Rotel Michi X3 integrated Amplifier

The Dark Horse 

Article by Venoth Nair

The Michi X3 is a stunning piece of understated Hi-Fi.

As stated by Rotel on their website, “Michi is a flagship series of products built on the history and heritage of Rotel”. This description is rather appropriate in my opinion as a quick sweep of the products under the Michi range showcases amplifiers with ridiculously impressive specifications and looks which are a complete departure from the usual Rotel catalogue which feature a more utilitarian look and feel. 

The baby of the range (it’s funny calling it that considering how big it is) is the X3 which is the entry point into the Michi class and thus would be the most looked at as an option given the sweet spot of being the most affordable with the specifications of a flagship. Its popularity with this in mind is illustrated by the plethora of reviews available on it, which are quite polarising from my observations. Knowing this, I reached out to The Experts Group (TEG) which handle Rotel products here in Malaysia and asked for an X3 to have a listen myself with very interesting results. Let’s get into it.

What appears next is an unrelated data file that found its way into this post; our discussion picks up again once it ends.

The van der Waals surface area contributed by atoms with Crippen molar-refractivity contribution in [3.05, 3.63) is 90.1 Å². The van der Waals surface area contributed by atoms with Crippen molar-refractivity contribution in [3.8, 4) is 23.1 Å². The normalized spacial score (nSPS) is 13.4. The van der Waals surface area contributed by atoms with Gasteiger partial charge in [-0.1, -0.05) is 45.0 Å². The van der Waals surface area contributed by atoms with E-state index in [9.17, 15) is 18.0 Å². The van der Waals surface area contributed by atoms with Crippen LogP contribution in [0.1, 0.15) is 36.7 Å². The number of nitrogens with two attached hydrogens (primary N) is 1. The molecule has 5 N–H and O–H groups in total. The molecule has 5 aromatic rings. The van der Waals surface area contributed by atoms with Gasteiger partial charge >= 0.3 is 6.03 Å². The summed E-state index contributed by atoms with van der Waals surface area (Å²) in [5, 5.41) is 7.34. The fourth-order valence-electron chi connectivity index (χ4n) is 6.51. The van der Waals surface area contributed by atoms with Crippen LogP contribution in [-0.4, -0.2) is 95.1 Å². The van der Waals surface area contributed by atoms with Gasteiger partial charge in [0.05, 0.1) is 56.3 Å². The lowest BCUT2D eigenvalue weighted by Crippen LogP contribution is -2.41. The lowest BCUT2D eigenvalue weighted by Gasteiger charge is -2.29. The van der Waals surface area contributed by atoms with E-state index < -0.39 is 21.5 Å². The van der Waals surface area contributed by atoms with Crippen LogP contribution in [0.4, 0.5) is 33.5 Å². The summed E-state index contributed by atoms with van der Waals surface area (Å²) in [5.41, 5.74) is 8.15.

Getting this beast out of the box is indeed a two-man job thanks to the units hefty 28 kg weight. Once outside, the Michi exudes elegance with spectacular build quality no matter which part of the unit is touched. The choice of premium materials along with superlative build is felt the moment the unit is picked up.  The unit comes covered in a fitted black velvet cover which reveals the all-black, hyper clean X3. The front fascia has two large knobs, with the left for input selection and the right for volume control. 

With the hood removed, the quality and care in component choices inside the Michi X3 are visible to all.